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Nadler: You can't impeach president if voters won't support it

House Judiciary Committee Chairman Jerrold NadlerJerrold (Jerry) Lewis NadlerHouse Judiciary split on how to address domestic extremism George Floyd police reform bill reintroduced in House Nadler presses DOJ to prosecute all involved in Capitol riot MORE (D-N.Y.) said Friday there is justification to begin impeachment proceedings against President TrumpDonald TrumpSenators given no timeline on removal of National Guard, Capitol fence Democratic fury with GOP explodes in House Georgia secretary of state withholds support for 'reactionary' GOP voting bills MORE but added that public support must be behind the move before hearings begin.

“Impeachment is a political act, and you cannot impeach a president if the American people will not support it,” Nadler told WNYC. “The American people right now do not support it because they do not know the story. They don’t know the facts. We have to get the facts out. We have to hold a series of hearings, we have to hold the investigations.”

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Nadler said that he hopes to bring special counsel Robert MuellerRobert (Bob) MuellerWhy a special counsel is guaranteed if Biden chooses Yates, Cuomo or Jones as AG Barr taps attorney investigating Russia probe origins as special counsel CNN's Toobin warns McCabe is in 'perilous condition' with emboldened Trump MORE’s report “to life” by having him testify and provide some of his underlying evidence in front of a televised audience. He said such a hearing could help clarify questions about the president’s conduct that were featured in the special counsel’s final report.

“Part of the function of Congress, just the same as the Watergate hearings 40 years ago, [is] to have a dialogue with the American people so people can make informed decisions and know what’s going on,” he said.

“It’s very important that he, to a television audience and to the American people, state it and answer questions about it, even if there is no new information.”

The comments come amid a debate within the Democratic Party over how to deal with the fallout of Mueller’s report, which cleared the president of any conspiracy with Russian election interference in 2016 but declined to make a prosecutorial decision over whether he obstructed subsequent probes.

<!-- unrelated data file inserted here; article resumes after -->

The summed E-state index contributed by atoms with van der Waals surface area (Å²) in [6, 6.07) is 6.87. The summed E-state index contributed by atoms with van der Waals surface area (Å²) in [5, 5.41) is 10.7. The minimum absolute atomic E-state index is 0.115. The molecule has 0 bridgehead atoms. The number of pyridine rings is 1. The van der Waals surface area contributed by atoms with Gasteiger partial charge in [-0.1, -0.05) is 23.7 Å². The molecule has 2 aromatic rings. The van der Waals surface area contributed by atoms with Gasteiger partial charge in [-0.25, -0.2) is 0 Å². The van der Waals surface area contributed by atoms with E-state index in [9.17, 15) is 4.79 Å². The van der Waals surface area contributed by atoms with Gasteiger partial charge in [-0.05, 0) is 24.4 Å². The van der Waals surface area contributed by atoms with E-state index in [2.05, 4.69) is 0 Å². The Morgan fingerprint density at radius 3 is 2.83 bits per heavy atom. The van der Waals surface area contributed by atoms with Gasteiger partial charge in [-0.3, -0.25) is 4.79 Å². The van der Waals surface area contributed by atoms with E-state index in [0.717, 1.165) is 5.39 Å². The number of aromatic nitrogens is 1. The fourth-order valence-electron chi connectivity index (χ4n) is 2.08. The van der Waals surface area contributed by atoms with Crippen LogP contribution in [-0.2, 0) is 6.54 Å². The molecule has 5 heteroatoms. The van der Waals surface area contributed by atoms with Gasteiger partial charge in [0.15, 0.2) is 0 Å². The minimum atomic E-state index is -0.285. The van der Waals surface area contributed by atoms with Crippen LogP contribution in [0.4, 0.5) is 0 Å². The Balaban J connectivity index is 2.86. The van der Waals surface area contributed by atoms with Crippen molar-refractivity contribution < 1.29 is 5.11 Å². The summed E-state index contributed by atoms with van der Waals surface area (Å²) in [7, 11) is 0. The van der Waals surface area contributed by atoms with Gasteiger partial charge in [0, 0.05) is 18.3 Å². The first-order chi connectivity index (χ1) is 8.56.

Mueller noted 10 “episodes” of possible obstruction but said existing Justice Department guidelines would have prevented him from filing an indictment. His comments during a Wednesday press briefing that he could not exonerate the president only heightened speculation that he had uncovered potential wrongdoing.

“If we had confidence that the president clearly did not commit a crime, we would have said that,” he said.

The White House has been battling subpoenas from a slew of House committees in their oversight probes, heightening calls among rank-and-file Democrats for impeachment proceedings to begin.

Speaker Nancy PelosiNancy PelosiSenators given no timeline on removal of National Guard, Capitol fence Democratic fury with GOP explodes in House House Republican attempts to appeal fine for bypassing metal detector outside chamber MORE and her top lieutenants in House leadership have thus far beaten back the calls from reaching a fever pitch, worrying such a move could jeopardize vulnerable House Democrats and consolidate Trump’s base, opting instead to double down on the existing investigations. 

Nadler, who has been exasperated by White House efforts to block his panel from obtaining documents and testimony from current and former officials, did not completely close the door on impeachment, saying proceedings could possibly begin next year if necessary, even as the presidential election is underway.

“There might still be a point to it. That point is to say to future presidents you cannot do this, to vindicate the Constitution and say there’s certain things that can’t be done,” he said. “Even in those circumstances, it might be well worth carrying on impeachment.”

The New York Democrat also expressed frustration with Mueller, saying he could have made a determination if Trump obstructed justice despite the Justice Department regulations.

“I think that he could’ve accused him anyway,” Nadler said, adding, “That is his interpretation of his ethical duty under the Justice Department guidelines.”